I moved to St. Louis this September, so the city and the Ethical Society are fairly new to me. It has been very strange over the last several weeks to hear people questioning whether the Society should become active with the Ferguson protests while simultaneously wondering why the Society lacks racial diversity and how we can become more appealing to people of color. To me, it seems apparent that one of these questions answers the other. The Society is unappealing to people of color simply because it does not take an active role in advocating for many of the issues that matter to them.

I’m told this wasn’t always the case, and historically, Ethical Societies (including this one) have played important roles in activism for racial equality. I haven’t been around long enough to see this take place. I wasn’t here before the Society moved from a relatively diverse area in downtown St. Louis to the nearly entirely white-populated City of Clayton. We have a beautiful building there, and one to be proud of, but being proud of its location is difficult. While the Society does have a history of standing against racial oppression, I certainly hope we didn’t leave that behind in the move to a more affluent, white neighborhood.

Of course, I don’t expect the Society to adopt positions incongruent with its principals just to attract a larger, more diverse membership, so maybe it’s a question worth asking after all. “Should the Society take an active role in opposing institutional racism?”

What I’m not going to do here is waste my time trying to convince anyone that institutional racism exists. The statistical evidence is so overwhelming, that denying its existence at this point would be as anti-science as denying evolution or climate change. I have no time to waste arguing with people who so blatantly disregard science and evidence in favor of their own personal biases.

So, starting with the assumption that we aren’t entirely discrediting the clear evidence that institutional racism is a real issue, in setting out to write this, one of the first things I thought was “How can I make white readers understand the importance of this issue? How can I demonstrate the ways that institutional racism affects everyone, even privileged white people?”, but then I realized that I shouldn’t have to. We call ourselves an “Ethical Society”, and I care because I am ethical. The effects of institutional racism don’t have to personally affect me (though I believe that to some extent they do) for me to care and feel a duty to act.

If we accept that institutional racism is a problem and believe that we are devoted to living ethical lives and standing up for the oppressed, then what else stands between us and getting involved in a movement to fight racial oppression and work to defend the lives and safety of people of color?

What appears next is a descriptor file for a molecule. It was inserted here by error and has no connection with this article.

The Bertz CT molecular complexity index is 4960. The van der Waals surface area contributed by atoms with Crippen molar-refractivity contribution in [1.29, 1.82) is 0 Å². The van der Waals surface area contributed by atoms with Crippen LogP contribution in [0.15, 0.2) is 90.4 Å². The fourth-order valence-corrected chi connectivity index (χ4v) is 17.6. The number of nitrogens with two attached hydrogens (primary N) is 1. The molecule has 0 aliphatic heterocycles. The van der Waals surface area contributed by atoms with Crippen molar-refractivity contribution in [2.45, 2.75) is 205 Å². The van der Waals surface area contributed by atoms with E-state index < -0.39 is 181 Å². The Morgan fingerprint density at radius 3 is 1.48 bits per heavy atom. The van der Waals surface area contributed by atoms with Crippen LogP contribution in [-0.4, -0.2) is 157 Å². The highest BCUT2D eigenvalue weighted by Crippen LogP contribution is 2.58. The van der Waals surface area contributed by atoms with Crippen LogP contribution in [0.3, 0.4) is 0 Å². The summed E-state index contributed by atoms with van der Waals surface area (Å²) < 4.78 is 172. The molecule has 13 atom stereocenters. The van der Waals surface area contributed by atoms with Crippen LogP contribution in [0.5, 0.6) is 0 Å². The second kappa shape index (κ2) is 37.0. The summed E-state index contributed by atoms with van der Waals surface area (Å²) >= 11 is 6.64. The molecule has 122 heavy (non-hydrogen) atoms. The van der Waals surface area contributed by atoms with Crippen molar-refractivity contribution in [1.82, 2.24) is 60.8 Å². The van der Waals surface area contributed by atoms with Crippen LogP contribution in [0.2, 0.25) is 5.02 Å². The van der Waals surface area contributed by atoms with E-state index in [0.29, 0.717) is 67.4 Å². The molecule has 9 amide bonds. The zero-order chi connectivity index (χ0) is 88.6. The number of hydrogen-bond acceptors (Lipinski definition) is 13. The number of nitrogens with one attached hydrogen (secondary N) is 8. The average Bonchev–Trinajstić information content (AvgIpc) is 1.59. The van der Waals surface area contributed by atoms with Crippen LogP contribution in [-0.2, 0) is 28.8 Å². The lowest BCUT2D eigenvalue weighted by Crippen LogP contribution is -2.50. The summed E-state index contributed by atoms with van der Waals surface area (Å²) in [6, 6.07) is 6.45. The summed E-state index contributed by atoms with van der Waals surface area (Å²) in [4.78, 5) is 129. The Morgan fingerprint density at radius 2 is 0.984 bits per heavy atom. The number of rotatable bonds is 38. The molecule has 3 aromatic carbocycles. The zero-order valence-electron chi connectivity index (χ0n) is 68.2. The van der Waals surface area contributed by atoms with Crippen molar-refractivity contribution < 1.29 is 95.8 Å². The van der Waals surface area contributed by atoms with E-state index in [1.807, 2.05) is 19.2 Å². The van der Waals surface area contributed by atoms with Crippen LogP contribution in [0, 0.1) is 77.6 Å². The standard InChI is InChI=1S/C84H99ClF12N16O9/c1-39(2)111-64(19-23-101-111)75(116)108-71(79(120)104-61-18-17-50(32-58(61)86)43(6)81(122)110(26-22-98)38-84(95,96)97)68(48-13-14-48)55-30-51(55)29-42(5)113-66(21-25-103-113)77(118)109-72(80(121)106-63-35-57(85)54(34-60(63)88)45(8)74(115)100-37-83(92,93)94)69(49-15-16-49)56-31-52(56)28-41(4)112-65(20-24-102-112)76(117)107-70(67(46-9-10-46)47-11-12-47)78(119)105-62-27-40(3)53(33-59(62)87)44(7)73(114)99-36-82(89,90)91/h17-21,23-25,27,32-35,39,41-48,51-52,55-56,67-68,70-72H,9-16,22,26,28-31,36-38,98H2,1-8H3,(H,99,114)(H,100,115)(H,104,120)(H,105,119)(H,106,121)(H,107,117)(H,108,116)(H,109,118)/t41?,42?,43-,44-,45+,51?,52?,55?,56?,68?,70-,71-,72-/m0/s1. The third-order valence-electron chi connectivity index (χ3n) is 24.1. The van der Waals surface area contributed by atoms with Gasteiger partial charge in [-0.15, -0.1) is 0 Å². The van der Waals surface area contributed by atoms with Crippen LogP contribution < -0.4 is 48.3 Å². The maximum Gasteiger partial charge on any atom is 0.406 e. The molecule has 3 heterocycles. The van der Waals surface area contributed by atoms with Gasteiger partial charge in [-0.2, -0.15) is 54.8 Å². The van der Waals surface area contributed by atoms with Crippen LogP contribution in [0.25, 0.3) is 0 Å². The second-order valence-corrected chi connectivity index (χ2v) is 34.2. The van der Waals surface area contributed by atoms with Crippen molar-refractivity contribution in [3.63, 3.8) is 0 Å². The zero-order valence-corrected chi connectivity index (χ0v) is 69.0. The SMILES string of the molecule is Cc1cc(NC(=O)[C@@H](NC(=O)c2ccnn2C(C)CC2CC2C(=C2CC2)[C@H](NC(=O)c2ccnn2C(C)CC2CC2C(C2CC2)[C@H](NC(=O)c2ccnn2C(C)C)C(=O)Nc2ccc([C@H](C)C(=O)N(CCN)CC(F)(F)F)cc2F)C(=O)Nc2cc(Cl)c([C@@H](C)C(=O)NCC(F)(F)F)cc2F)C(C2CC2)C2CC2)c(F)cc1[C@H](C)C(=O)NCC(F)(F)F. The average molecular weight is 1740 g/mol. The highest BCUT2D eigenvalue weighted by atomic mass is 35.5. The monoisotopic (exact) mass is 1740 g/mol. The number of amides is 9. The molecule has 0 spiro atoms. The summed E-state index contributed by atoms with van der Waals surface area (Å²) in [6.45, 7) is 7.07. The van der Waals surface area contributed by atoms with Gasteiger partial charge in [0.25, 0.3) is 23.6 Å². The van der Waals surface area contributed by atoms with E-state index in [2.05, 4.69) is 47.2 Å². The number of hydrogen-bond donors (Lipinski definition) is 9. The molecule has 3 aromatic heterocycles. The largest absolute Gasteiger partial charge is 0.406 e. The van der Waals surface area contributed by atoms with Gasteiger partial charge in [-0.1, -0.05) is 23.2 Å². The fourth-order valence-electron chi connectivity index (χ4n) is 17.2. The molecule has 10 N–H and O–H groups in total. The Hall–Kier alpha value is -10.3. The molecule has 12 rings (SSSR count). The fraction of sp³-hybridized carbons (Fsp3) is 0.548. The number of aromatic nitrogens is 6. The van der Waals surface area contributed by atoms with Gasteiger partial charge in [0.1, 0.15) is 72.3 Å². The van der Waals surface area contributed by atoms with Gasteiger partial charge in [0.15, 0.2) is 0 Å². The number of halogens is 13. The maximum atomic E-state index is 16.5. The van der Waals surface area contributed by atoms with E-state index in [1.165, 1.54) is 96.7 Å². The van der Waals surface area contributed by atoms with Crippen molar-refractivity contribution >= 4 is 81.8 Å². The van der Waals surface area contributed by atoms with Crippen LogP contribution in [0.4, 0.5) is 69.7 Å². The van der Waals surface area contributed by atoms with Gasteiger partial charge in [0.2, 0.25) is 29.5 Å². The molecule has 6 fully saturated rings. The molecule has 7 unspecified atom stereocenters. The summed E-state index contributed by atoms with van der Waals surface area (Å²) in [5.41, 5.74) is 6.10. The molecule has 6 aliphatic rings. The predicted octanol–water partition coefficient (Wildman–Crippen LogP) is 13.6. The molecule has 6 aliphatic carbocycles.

I suppose there are still people who get all their news comes from corporate, white owned and operated, mainstream, establishment media. I would have hoped that by now we all would have realized how biased and unreliable traditional media has become. Since the Ferguson movement began, major news sources have made every attempt to ignore the protests, and when they could no longer be ignored, to demonize protesters or boil their message down to those handy little sound-bites the press likes so much. If that is a person’s only source of news about what’s happening in the world, then no doubt they will be severely misinformed about these protests as well as a vast number of other things.

I’ve also heard people in the Society claim they agree with the protesters, but that they are uncomfortable or inconvenienced by the protests or hesitant to join them for fear that the protests might get rowdy or the police might become violent. These people should be damn thankful they were born white.

White privilege provides us the ability to decide whether to get involved, and the luxury of choosing to avoid confrontations with the police. Had we been born with a different color of skin, confrontations with the police would be inevitable, and these issues would directly impact our lives no matter how we attempted to distance ourselves from these protests. This is the height of our privilege, and many in the Society appear to be embracing this privilege wholeheartedly, grasping desperately for any excuse to avoid taking an active role in fighting for the oppressed people all around them.

Through my participation in many protests in Ferguson and St. Louis, I realized that I have a duty to follow the oppressed into the fray and stand beside them in solidarity. How else will we build a more just and peaceful society?